Perhaps the smartphone market and the tablet market have tolerated this kind of fragmentation, but the PC market is established with mature players like Windows and OS X, which receive regular updates and sport a consistent-look-and-feel sans ‘skins’. PC users are more demanding than smartphone owners.PC users are more demanding than smartphone owners.Click To Tweet
A Pixel, on the other hand, has always been a reference for devices made by their Chromebook partnership ecosystem. Pixels, and all Chromebooks, are kept always-updated (for even longer than Nexus devices in fact, 60-months versus 24-months), and Chromebooks all sport a consistent look-and-feel, with the User Interface the same from one device to the next.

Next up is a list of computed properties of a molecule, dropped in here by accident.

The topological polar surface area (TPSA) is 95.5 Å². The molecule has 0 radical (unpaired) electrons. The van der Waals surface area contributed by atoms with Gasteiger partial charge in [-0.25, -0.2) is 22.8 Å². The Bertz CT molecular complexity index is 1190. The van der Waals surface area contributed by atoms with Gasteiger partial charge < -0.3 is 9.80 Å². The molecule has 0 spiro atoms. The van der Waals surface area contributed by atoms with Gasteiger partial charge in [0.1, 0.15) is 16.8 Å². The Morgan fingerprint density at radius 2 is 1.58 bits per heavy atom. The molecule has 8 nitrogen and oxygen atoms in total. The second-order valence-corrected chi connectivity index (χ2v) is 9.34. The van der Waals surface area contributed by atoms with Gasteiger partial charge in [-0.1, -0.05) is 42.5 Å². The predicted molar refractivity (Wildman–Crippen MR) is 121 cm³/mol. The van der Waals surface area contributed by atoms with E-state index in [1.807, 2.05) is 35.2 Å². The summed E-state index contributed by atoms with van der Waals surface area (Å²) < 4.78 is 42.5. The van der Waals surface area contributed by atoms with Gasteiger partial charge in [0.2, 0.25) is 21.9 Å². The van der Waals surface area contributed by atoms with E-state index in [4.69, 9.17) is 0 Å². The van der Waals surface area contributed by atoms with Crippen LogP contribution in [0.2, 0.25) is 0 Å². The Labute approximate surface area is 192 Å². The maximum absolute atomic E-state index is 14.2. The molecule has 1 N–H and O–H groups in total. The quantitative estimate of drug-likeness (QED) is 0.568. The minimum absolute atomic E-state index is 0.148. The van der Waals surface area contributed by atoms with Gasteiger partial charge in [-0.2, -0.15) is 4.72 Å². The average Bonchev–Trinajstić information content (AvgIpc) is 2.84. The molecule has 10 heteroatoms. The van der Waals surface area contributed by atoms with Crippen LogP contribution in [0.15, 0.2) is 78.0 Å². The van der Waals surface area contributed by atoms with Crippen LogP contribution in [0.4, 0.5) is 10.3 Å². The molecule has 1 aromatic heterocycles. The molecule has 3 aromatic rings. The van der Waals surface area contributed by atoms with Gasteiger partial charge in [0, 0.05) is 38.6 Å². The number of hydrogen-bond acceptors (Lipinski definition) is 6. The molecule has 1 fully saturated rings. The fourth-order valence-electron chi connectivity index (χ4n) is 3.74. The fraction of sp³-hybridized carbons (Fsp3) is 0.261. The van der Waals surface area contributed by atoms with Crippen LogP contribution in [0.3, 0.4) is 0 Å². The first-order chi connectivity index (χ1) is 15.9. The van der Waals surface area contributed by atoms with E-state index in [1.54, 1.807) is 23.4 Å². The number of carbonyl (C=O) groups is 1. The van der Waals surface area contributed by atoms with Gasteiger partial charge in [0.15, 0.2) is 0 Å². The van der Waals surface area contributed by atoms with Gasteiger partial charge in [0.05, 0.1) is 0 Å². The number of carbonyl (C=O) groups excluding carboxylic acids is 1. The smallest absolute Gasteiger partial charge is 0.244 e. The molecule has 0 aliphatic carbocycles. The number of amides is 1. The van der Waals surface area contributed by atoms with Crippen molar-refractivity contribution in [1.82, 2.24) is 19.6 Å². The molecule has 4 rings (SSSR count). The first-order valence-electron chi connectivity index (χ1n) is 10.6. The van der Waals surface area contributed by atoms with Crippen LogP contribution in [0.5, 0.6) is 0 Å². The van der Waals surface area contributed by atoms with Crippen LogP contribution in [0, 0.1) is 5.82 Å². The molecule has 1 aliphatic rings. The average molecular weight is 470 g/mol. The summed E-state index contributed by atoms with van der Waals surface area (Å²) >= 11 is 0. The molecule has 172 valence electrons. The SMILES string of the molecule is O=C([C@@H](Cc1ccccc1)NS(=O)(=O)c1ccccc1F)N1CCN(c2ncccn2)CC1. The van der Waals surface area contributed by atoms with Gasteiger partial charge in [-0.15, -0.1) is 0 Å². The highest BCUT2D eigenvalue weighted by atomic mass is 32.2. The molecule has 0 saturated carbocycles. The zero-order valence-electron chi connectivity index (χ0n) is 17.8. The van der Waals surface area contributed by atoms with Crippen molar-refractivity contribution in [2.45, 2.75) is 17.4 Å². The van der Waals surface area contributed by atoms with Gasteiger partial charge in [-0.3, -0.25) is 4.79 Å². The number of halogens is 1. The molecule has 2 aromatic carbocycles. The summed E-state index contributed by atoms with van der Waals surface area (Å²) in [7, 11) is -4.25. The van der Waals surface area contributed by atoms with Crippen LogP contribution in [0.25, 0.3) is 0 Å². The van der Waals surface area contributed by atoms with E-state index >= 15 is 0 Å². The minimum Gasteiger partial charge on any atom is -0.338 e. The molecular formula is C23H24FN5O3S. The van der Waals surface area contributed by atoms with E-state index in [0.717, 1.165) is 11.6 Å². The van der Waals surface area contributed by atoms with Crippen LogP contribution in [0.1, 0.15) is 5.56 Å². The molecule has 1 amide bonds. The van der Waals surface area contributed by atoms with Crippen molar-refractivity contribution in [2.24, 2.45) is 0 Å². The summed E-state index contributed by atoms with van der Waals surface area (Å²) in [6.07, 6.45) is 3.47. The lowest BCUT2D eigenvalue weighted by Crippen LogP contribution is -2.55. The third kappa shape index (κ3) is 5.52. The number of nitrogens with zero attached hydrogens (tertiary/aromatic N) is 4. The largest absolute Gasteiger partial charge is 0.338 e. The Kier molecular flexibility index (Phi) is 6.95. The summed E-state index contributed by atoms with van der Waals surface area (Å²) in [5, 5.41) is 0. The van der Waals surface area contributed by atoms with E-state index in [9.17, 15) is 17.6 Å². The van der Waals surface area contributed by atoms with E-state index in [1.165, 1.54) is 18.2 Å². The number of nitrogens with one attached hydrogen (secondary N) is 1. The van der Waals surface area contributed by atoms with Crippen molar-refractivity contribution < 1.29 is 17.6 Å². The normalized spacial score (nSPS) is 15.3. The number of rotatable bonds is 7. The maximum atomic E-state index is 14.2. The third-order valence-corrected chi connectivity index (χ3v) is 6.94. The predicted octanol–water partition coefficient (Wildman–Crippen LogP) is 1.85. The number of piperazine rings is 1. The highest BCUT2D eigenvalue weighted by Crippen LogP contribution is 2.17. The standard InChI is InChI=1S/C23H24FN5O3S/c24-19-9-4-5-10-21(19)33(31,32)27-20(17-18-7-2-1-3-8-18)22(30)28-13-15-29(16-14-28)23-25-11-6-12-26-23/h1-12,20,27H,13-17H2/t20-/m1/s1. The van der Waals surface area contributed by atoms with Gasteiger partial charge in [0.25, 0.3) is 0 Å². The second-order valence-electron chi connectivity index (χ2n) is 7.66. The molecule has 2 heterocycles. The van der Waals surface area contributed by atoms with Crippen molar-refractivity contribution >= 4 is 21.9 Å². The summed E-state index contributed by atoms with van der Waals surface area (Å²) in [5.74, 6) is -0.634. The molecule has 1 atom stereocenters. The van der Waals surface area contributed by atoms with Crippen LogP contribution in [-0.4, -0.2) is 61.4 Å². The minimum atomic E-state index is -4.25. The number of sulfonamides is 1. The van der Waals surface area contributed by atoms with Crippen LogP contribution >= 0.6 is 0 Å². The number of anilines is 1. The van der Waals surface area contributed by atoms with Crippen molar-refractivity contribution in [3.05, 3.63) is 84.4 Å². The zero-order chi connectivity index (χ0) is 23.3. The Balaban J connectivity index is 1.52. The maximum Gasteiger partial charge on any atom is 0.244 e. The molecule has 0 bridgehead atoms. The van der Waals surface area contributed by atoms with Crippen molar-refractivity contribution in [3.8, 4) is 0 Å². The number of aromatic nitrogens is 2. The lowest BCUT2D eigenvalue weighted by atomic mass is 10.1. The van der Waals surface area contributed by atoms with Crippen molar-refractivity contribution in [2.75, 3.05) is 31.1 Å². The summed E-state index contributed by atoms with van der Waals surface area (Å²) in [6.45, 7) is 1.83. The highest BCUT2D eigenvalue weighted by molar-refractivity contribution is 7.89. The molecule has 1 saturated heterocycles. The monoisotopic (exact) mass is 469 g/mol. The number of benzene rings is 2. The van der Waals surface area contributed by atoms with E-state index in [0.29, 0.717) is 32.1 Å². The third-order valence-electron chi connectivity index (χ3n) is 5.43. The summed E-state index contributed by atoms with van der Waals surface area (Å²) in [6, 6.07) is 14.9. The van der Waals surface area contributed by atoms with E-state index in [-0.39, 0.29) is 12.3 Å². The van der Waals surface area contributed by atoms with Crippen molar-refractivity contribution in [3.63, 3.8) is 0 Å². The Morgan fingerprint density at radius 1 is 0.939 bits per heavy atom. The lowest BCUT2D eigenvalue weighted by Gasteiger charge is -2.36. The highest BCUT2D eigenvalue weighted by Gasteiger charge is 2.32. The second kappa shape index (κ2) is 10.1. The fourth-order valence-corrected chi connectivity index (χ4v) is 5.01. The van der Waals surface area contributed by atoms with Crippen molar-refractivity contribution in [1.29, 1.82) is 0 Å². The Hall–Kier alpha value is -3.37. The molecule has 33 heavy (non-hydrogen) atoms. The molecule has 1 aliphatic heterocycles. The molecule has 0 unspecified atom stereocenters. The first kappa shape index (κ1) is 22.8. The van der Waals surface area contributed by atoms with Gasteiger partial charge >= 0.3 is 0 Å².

Chrome OS has clearly been Google’s favorite for the PC market… until now. During the Sneak Speak, Google noted that the Pixel C, “like other Pixels”, would receive updates on a 6-week cycle. They were pretty clear in how they phrased it: like other Pixels. Other Pixels, though, aren’t Androids, they’re Chromebooks, and they receive updates to the Operating System itself every 6-weeks.
Nexus devices do receive updates to new versions of Android during their support period, but nothing like the 6-week update cycle of a Chromebook. It is possible they were referring to the 6-week update cycle for most of Google’s core Android apps, but the way they said it suggests otherwise.